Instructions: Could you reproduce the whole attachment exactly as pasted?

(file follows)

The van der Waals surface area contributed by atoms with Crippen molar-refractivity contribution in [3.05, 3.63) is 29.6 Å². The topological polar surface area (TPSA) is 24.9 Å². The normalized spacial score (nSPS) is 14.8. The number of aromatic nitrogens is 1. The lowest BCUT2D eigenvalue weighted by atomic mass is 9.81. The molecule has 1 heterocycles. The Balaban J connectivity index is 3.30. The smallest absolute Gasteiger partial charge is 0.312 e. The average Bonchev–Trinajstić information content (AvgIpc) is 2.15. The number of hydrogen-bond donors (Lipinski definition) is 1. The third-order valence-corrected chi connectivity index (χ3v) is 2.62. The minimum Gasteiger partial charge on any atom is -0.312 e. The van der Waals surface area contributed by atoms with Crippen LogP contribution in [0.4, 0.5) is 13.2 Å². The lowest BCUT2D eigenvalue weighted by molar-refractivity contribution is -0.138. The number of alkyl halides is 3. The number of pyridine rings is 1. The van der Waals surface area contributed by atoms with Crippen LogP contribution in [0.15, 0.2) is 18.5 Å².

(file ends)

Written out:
The van der Waals surface area contributed by atoms with Crippen molar-refractivity contribution in [3.05, 3.63) is 29.6 Å². The topological polar surface area (TPSA) is 24.9 Å². The normalized spacial score (nSPS) is 14.8. The number of aromatic nitrogens is 1. The lowest BCUT2D eigenvalue weighted by atomic mass is 9.81. The molecule has 1 heterocycles. The Balaban J connectivity index is 3.30. The smallest absolute Gasteiger partial charge is 0.312 e. The average Bonchev–Trinajstić information content (AvgIpc) is 2.15. The number of hydrogen-bond donors (Lipinski definition) is 1. The third-order valence-corrected chi connectivity index (χ3v) is 2.62. The minimum Gasteiger partial charge on any atom is -0.312 e. The van der Waals surface area contributed by atoms with Crippen LogP contribution in [0.4, 0.5) is 13.2 Å². The lowest BCUT2D eigenvalue weighted by molar-refractivity contribution is -0.138. The number of alkyl halides is 3. The number of pyridine rings is 1. The van der Waals surface area contributed by atoms with Crippen LogP contribution in [0.15, 0.2) is 18.5 Å².